Make sure that the pages that republish your content contain canonical tags that point to your URL. Otherwise, Google will not be able to determine which page the content originally came from and may rank the page that republished your content higher than your page in search results.

Canonicals are crucial for accurately displaying the webpage you’re looking at, so check in on them from time to time. You can use MozBar or run a site audit through SEO tools and see if there’s anything wrong with how they’ve been set up – maybe someone added more links than expected?

mozbar showing canonical url

Do not canonise if you have to divert. If it’s not worth copying the contents of two or more different URLs, don’t worry about adding a canonical tag to a page other than the main page. 301 refers only to the main URL.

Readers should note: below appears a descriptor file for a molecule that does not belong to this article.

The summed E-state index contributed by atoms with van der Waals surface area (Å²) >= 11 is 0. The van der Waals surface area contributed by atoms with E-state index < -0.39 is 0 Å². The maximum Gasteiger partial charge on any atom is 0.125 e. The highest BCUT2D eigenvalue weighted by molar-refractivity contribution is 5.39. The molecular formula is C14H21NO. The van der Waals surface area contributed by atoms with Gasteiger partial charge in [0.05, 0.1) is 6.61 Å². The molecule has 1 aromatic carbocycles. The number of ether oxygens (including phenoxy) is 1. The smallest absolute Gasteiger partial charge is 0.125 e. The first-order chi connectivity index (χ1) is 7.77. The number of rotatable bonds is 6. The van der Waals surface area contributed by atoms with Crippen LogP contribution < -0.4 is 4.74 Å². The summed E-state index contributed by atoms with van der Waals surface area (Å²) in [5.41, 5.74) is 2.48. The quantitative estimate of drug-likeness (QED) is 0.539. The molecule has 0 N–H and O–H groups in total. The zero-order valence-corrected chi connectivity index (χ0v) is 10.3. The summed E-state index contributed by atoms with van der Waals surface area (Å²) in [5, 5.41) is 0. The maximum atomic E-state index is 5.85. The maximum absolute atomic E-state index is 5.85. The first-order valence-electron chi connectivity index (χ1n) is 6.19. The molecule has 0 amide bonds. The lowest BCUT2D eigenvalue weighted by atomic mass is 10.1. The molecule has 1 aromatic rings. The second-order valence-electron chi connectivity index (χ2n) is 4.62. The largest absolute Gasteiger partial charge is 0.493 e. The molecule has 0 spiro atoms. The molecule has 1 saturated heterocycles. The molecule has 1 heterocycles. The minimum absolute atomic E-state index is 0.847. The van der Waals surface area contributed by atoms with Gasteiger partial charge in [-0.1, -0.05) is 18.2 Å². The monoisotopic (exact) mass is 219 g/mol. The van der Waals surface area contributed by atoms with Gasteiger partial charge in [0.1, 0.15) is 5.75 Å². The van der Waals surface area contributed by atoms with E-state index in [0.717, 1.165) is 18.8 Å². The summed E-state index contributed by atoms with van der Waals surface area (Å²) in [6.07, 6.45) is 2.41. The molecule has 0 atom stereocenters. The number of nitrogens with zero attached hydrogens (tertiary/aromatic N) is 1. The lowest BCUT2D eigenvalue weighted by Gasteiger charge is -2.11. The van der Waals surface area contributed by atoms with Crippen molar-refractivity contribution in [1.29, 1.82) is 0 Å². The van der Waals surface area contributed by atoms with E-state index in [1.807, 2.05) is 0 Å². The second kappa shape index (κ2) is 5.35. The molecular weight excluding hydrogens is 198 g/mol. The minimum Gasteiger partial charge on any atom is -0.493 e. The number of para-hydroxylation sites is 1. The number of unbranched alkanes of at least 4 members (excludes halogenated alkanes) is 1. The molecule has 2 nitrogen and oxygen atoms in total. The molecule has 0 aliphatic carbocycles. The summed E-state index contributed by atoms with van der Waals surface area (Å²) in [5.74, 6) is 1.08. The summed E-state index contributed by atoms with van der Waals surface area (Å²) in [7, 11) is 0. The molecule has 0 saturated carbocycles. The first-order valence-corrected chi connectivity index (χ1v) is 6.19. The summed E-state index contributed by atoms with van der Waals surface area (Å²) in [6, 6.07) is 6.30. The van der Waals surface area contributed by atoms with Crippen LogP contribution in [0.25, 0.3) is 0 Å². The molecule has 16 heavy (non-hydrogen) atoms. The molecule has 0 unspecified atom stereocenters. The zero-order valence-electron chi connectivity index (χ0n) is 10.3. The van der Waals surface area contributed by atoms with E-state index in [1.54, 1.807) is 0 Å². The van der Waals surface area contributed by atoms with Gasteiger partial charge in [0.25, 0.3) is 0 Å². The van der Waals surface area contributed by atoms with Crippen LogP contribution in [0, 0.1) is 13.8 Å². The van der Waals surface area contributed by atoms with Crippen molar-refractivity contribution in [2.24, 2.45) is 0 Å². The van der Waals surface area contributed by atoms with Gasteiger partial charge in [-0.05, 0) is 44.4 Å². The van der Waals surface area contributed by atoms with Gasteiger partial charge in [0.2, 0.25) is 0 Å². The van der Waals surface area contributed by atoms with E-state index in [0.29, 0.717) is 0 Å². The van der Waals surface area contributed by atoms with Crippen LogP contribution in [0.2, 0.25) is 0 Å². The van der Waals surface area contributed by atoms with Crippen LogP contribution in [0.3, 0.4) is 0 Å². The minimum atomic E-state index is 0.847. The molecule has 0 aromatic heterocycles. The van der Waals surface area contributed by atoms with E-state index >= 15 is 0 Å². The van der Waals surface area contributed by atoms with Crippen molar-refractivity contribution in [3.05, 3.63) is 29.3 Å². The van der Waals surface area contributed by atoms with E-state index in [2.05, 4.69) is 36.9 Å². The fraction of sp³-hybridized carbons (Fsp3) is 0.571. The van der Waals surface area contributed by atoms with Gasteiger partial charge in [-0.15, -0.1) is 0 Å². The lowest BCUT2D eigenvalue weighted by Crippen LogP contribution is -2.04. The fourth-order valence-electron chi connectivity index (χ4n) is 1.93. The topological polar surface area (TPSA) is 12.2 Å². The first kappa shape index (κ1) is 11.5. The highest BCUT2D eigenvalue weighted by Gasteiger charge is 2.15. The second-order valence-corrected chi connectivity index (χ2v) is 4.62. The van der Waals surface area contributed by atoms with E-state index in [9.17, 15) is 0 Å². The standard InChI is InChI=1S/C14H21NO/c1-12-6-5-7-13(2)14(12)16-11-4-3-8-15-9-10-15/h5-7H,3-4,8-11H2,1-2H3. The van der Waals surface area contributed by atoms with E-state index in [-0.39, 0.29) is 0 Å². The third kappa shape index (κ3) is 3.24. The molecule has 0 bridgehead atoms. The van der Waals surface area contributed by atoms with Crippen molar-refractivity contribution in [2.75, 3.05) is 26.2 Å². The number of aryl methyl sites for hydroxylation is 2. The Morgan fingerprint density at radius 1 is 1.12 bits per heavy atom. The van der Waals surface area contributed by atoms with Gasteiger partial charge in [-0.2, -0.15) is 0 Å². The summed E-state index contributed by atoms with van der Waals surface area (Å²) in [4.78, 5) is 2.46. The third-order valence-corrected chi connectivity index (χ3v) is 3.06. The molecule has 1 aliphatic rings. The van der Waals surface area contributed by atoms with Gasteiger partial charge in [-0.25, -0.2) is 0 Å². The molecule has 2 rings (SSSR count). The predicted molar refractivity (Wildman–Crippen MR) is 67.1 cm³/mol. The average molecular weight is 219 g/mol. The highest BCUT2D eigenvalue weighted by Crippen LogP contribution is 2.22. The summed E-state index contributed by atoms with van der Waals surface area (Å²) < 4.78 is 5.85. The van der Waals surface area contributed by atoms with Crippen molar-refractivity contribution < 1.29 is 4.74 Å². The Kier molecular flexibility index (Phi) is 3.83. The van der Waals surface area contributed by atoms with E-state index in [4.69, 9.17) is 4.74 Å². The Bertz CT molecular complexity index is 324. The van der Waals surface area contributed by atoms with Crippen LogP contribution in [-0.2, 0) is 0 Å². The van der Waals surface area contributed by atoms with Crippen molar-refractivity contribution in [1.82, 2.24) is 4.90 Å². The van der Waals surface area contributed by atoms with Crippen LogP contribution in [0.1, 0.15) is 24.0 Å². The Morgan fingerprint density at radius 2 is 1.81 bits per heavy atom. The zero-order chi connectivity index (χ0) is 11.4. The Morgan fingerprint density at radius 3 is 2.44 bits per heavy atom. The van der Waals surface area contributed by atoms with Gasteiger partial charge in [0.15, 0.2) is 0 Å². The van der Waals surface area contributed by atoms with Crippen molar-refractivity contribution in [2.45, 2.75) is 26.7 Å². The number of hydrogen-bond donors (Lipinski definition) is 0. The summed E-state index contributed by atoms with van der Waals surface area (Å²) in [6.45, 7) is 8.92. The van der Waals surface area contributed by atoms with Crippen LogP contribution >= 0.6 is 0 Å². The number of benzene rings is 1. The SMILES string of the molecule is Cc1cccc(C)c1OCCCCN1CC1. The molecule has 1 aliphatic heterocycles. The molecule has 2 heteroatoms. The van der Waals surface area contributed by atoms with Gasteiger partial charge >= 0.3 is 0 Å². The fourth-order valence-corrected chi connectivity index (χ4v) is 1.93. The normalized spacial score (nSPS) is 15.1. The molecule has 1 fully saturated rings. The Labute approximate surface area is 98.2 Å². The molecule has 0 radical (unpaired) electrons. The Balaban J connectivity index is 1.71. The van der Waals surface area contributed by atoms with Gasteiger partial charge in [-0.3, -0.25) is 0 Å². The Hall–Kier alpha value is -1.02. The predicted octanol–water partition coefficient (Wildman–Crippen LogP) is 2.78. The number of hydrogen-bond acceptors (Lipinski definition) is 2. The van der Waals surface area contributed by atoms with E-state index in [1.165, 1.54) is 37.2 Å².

Make sure you always use the same URL structure. Do not add HTTP or the WWW and use the canonical version if the canonical version of your Site is HTTPS or not the WWW. Continue to consistently format URLs on your site and in your canonical tags.

Use absolute URLs, not relative URLs. The entire URL structure looks like this: https://www.authoritylabs.com/pricing-updated/. The relative URL will leave the first part of your domain: / price updates /. Use complete URLs when adding canonical tags.

Canonise pages in different languages to the main page for that language. If you publish multiple versions of your site/content in other languages, do not canonise pages on German to English sites. Canonical German pages to the main page written in German, even if you consider the English version as your main page.

Conclusion

To sum up, you must learn how to look for canonical page issues on your website and take some time to fix them. At Move Ahead Media, we have experienced SEO specialists who can assist you go through the process by applying the SEO best practices for canonical URL tags and 301 redirects. By preventing issues in your site, you will not have to worry about canonical issues in SEO in the future. Call us now for a FREE audit!